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>From "Internet World", June 1996, p. 114

Appreciation of the culinary arts is wider than ever before. So is the variety of cooking philosophies. The abundance of cuisines and schools is reflected on the Internet. where you can find tips, recipes, and followers

of classical, nouvelle, fatfree <for you>, fat-filled <for me>, vegetarian, and endless other varieties of cooking. Whether you're a finnicky gourmet or a microwave-dinner maven, you'll find fodder for your

kitchen on the Net.


Meal-Master is a DOS program recipe database used to store, update, and print recipes. (It is downloadable from To get on the mailing list, send an email to, and put SUBSCRIBE MM-RECIPES in the body of the message. Leave the subject line blank.

The fatfree Vegetarian mailing list is for discussion about low-fat vegetarian eating and cooking. Very low-fat means diets with less than 15 percent of calories as fat. "Vegetarian" in this forum includes milk, eggs, and honey but excludes all meat, fish, and poultry. To subscribe to the list, send e-mail to and type subscribe in the subject line. The archive can be found at


Anything goes in the newsgroup which carries up to 125 messages a day. You can find everything from recipes to posts like, "I would love some suggestions of what I can make for dinner for my girlfriend. lt has to be relatively easy to make, and she doesn't like stuff with a lot of fat. Any suggestions?"

The newsgroup discusses meatless meal making. There is no end to the things you can do with beans, tofu, and pasta.


A comprehensive collection of recipes can be found at When we looked, we found 350 different salads. Try the spiedies (an upstate New York variation of shish kebab). It's scrumptious!

Fat-free recipes from the mailing list are available via anonymous FTP at More recipes from 16-bean soup and almond berry gateau to zabaglione, are at in the /obi/ directory.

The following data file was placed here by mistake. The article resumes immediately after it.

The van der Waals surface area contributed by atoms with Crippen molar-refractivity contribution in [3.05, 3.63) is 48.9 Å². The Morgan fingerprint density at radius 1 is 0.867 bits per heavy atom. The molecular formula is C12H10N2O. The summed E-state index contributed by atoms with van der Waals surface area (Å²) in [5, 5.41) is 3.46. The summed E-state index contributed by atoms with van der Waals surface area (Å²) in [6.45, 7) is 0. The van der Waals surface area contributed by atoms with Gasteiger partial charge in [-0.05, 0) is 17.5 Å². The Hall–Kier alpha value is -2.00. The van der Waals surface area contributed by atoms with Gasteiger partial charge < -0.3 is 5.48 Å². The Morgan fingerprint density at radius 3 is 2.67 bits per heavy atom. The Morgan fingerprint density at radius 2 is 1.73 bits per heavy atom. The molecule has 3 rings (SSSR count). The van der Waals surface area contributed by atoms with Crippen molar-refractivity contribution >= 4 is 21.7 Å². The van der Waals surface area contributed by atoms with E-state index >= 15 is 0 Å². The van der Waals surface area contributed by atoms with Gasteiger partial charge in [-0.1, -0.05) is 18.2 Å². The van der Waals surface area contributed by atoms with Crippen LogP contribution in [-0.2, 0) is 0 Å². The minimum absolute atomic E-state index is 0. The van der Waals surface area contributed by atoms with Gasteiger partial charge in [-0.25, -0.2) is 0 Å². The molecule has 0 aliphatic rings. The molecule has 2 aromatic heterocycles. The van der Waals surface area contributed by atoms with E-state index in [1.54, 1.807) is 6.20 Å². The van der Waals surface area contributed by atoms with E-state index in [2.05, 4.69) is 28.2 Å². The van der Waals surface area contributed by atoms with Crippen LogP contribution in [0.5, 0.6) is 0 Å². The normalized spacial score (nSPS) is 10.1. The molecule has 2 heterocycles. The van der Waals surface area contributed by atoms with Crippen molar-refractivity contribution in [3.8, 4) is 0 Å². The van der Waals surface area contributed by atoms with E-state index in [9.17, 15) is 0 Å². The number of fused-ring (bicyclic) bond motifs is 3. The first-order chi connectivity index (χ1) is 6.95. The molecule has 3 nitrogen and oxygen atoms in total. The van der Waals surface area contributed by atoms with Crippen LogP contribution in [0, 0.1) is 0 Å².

Epicurious, the e-zine "for people who eat" at ( is a launching point to the pages of Bon Appetit and Gourmet magazines. This site is not to be confused with The Internet Epicurean at, which has a recipe exchange forum in which you can submit a recipe or search for a particular favorite. It also has good links to other recipe sites. The pages take a long time to download because of its high-resolution graphics. But it's worth waiting for the feature menu of the week.

Sally Bernstein, a former restaurant and food critic who teaches cooking classes on television, hosts a Web site called Sally's Place at It specializes in European cuisine. Bernstein is also co-host of Wine Valley Radio, the Internet radio station at Electronic Gourmet Guide ( has an e-zine dedicated to gourmet food, with great cooking columns and tips.

Did you know that to rescue an oversalted soup, you can add a sliced potato to the broth, simmer for 10 minutes then remove? The potato will absorb the salt. You also can read about master chefs and link to other internet food resources.

Another certified chef, John J. Vyhnanek has created Good Cooking at, a mouthwatering site with lots of links to nutritional information and international cuisine. Vyhnanek encourages feedback, so send him some suggestions.

For those looking for less fat and more vitamins, read issues of Cooking Light at    Another online cooking site is the Home Arts Compilation of cooking hints and recipes from Good Housekeeping, Country Living, and Redbook at

And if you're just too tired to cook, check out the Diner's Grapevine at There you can search for restaurants in your area and view their menus. The restaurants pay to be listed and reviewed. It is a fairly new venture, so the pickings may be slim.